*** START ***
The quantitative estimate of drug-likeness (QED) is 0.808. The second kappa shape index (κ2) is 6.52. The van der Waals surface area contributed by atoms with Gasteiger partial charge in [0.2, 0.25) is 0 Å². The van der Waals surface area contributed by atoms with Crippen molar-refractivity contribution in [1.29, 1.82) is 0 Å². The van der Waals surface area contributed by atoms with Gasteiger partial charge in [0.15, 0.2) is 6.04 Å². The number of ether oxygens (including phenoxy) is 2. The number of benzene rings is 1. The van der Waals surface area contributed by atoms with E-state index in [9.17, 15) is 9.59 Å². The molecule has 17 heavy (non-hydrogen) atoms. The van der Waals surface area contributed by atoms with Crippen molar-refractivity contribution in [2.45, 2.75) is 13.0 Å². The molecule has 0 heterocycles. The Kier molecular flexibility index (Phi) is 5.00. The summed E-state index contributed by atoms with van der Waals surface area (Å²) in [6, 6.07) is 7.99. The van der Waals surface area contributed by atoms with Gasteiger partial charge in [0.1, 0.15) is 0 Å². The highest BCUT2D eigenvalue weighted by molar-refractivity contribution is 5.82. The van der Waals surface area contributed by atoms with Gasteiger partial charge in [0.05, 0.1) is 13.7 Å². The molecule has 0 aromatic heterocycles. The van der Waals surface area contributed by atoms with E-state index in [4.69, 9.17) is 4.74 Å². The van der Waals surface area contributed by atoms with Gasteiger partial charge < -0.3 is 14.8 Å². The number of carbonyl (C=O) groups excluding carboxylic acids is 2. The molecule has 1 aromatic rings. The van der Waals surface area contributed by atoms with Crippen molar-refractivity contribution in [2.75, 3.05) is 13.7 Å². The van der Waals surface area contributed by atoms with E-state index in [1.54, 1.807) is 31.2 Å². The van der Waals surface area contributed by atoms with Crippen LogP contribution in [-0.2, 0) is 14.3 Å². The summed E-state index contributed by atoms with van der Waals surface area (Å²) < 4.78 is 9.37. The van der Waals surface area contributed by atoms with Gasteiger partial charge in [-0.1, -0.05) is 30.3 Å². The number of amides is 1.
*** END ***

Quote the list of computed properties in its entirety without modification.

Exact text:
The quantitative estimate of drug-likeness (QED) is 0.808. The second kappa shape index (κ2) is 6.52. The van der Waals surface area contributed by atoms with Gasteiger partial charge in [0.2, 0.25) is 0 Å². The van der Waals surface area contributed by atoms with Crippen molar-refractivity contribution in [1.29, 1.82) is 0 Å². The van der Waals surface area contributed by atoms with Gasteiger partial charge in [0.15, 0.2) is 6.04 Å². The number of ether oxygens (including phenoxy) is 2. The number of benzene rings is 1. The van der Waals surface area contributed by atoms with E-state index in [9.17, 15) is 9.59 Å². The molecule has 17 heavy (non-hydrogen) atoms. The van der Waals surface area contributed by atoms with Crippen molar-refractivity contribution in [2.45, 2.75) is 13.0 Å². The molecule has 0 heterocycles. The Kier molecular flexibility index (Phi) is 5.00. The summed E-state index contributed by atoms with van der Waals surface area (Å²) in [6, 6.07) is 7.99. The van der Waals surface area contributed by atoms with Gasteiger partial charge in [0.1, 0.15) is 0 Å². The highest BCUT2D eigenvalue weighted by molar-refractivity contribution is 5.82. The van der Waals surface area contributed by atoms with Gasteiger partial charge in [0.05, 0.1) is 13.7 Å². The molecule has 0 aromatic heterocycles. The van der Waals surface area contributed by atoms with E-state index in [4.69, 9.17) is 4.74 Å². The van der Waals surface area contributed by atoms with Gasteiger partial charge < -0.3 is 14.8 Å². The number of carbonyl (C=O) groups excluding carboxylic acids is 2. The molecule has 1 aromatic rings. The van der Waals surface area contributed by atoms with Crippen molar-refractivity contribution in [2.75, 3.05) is 13.7 Å². The van der Waals surface area contributed by atoms with E-state index in [1.54, 1.807) is 31.2 Å². The van der Waals surface area contributed by atoms with Crippen LogP contribution in [-0.2, 0) is 14.3 Å². The summed E-state index contributed by atoms with van der Waals surface area (Å²) < 4.78 is 9.37. The van der Waals surface area contributed by atoms with Gasteiger partial charge in [-0.1, -0.05) is 30.3 Å². The number of amides is 1.